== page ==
Now back to yesterday morning. Speaker of the House Nancy Pelosi (in 2002, she was head Democrat on the House intelligence committee) called a press conference to announce that the CIA had lied to (or as she put it, "misled") her in September 2002. The Agency briefing she received then, she said, claimed that waterboarding, though deemed legal by the Bush Justice Department's Office of Legal Counsel, wasn't being done yet. ( here's a transcript of her prepared statement.) She learned only in February 2003 -- by that time no longer a member of that committee -- from an aide, not directly from CIA, that detainees had indeed been waterboarded. And, she reiterated, the information was so highly classified that she couldn't discuss it with her colleagues, let alone anyone else.

At about the same time Pelosi was speaking, retired Senator Bob Graham (former head of the Senate intell committee) was telling a radio interviewer (and later the Huffington Post) that three of the four briefings on "enhanced interrogation techniques" that CIA claimed to have given him in April and September of 2002 never occurred. What gives this particular weight is Graham's (in)fame for taking (and filing away) meticulous notes on everything that happens to him daily. Indeed, as soon as he pointed out the discrepancies, CIA conceded their dates were wrong.

Yesterday afternoon in a Senate Judiciary sub-committee, Sen. Russ Feingold stated that he's seen the memos Cheney wants declassified: they do NOT show that Cheney's beloved torture techniques either "were necessary" or were "the best way to get information out of detainees." Feingold therefore agrees with Cheney: declassify these things so the public can judge their contents.

Meanwhile, Senator Sheldon Whitehouse (like Feingold, a current leading-light of both Senate Judiciary and Intell) went on CNN and MSNBC to say that Lawrence Wilkerson's statement, if true (and "I've heard that to be true"), "takes the application of these techniques out of the protective scope of the Office of Legal Counsel opinions" and "raises the prospect of there being a criminal prosecution that could justifiably emerge from these facts. ... This thing is just getting deeper and deeper."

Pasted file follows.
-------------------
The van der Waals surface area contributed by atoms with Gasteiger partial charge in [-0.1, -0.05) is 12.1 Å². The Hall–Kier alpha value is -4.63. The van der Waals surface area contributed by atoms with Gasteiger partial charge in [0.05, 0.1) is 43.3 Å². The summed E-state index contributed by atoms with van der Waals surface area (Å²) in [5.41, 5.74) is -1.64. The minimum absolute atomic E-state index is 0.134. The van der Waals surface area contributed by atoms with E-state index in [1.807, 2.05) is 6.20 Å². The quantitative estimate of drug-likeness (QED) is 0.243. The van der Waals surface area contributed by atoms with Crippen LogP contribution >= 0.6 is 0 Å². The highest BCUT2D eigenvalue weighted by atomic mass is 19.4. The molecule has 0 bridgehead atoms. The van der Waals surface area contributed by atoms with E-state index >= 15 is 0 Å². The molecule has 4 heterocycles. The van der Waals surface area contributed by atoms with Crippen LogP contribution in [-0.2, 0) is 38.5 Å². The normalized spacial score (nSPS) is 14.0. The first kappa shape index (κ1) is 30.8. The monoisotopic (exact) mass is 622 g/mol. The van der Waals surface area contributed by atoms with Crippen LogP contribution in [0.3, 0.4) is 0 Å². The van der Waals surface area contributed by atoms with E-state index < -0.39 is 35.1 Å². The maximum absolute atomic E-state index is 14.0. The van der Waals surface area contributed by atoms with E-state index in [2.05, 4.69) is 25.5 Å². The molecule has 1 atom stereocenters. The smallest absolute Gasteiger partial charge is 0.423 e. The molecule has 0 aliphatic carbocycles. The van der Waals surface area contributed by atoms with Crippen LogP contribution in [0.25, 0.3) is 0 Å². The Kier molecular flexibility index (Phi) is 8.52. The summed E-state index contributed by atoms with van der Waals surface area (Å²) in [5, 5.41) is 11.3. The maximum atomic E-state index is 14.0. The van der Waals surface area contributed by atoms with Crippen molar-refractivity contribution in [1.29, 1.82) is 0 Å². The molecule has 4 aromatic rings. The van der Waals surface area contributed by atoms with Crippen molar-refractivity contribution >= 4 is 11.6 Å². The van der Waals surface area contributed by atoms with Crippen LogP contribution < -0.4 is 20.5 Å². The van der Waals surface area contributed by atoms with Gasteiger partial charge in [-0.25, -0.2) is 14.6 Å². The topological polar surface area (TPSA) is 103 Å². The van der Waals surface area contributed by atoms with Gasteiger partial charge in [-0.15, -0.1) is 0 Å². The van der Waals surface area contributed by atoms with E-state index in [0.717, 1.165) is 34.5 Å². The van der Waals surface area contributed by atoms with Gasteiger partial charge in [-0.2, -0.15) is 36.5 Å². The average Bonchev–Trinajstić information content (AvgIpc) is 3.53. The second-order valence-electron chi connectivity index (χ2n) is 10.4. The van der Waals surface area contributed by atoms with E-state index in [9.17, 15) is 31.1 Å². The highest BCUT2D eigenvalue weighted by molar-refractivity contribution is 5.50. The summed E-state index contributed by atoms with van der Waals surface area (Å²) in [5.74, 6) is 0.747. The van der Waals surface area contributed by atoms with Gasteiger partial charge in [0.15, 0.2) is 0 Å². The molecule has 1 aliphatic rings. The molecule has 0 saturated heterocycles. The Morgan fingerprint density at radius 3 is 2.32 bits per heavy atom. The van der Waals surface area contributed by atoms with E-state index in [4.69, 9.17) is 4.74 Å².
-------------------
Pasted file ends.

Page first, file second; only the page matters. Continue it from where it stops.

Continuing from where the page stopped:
Finally, MSNBC's Rachel Maddow capped the day by interviewing Charles Duelfer and Robert Windrem. Here's the three-part video:

Background set-up


Windrem then more Duelfer

Sen. Whitehouse calls it a-right: yesterday took Dick Cheney and his merry band of torturers much deeper. All in all, a very productive day for the White Hats.

-- lotus


  1. Another really good read, you two certainly contrast well with your styles and posts.

  2. Thanks, Daphne. Rodney certainly is fun to work with.

    Aha, MSNBC's David Shuster interviewed Bob Graham this morning:

  3. When people ignore all the evidence that something doesn't work and still go ahead and do it anyway, it means they must have another motive.
    These torturers werent tortured to torture, they did it while having a choice not do it. Or, in the case of Cheney and the others, when they could have just said "No, it doesn't get us reliable results".
    They cant be allowed to get away with it because it suits Obama politically not to pursue them.

  4. charlieboy, one school of thought has it that Obama is (as Rodney says) "playing the long game" or doing his patented "rope-a-dope" here: He's sitting back (or rather, going about his business) as the opponent punches to exhaustion at thin air, beating him- or herself to pieces, until all Big O (never breaking a sweat) has to do is waltz in just in time to collect the win. Another metaphor I've heard and rather like is "he's playing chess while they're playing checkers."

    Anyhow, but we've certainly watched this dynamic before (in the primaries, against McCain, in various legislation), and I hope that's what he's up to now too.

    While tending to the other urgencies BushCo left him, he can rely on public and legislative pressure to build and the court system to "force" the issue of a torture investigation, leading to prosecution. Perhaps it takes a year or two for all this to develop fully . . . so that -- wah-LAH -- the economy's improvement (fingers crossed) and heightened revulsion against the war criminals both come to peak ripeness just in time for the 2010 election.

    Could be wishful thinking on my part, but I don't put it past our Barack to have gamed it out something like this. (Not that I don't also believe him when he says he wants and we need to move forward. HE can move forward while this saga makes its own progress.)